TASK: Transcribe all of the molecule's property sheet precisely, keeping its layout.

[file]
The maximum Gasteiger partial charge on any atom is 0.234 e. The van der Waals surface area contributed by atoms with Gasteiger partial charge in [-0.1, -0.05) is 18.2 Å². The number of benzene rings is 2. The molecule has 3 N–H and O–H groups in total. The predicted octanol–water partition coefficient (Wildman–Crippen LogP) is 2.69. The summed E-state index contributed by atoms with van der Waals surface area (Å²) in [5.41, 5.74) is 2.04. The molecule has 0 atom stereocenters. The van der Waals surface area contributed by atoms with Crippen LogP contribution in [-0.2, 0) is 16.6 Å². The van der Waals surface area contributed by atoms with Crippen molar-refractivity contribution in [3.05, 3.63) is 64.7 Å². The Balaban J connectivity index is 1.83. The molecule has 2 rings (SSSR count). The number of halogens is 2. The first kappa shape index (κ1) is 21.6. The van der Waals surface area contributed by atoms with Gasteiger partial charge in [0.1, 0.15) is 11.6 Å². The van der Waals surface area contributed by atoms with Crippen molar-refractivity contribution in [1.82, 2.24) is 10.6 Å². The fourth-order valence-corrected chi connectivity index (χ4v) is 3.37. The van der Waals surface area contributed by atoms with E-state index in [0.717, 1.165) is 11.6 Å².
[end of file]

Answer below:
The maximum Gasteiger partial charge on any atom is 0.234 e. The van der Waals surface area contributed by atoms with Gasteiger partial charge in [-0.1, -0.05) is 18.2 Å². The number of benzene rings is 2. The molecule has 3 N–H and O–H groups in total. The predicted octanol–water partition coefficient (Wildman–Crippen LogP) is 2.69. The summed E-state index contributed by atoms with van der Waals surface area (Å²) in [5.41, 5.74) is 2.04. The molecule has 0 atom stereocenters. The van der Waals surface area contributed by atoms with Crippen LogP contribution in [-0.2, 0) is 16.6 Å². The van der Waals surface area contributed by atoms with Crippen molar-refractivity contribution in [3.05, 3.63) is 64.7 Å². The Balaban J connectivity index is 1.83. The molecule has 2 rings (SSSR count). The number of halogens is 2. The first kappa shape index (κ1) is 21.6. The van der Waals surface area contributed by atoms with Gasteiger partial charge in [0.1, 0.15) is 11.6 Å². The van der Waals surface area contributed by atoms with Crippen molar-refractivity contribution in [1.82, 2.24) is 10.6 Å². The fourth-order valence-corrected chi connectivity index (χ4v) is 3.37. The van der Waals surface area contributed by atoms with E-state index in [0.717, 1.165) is 11.6 Å².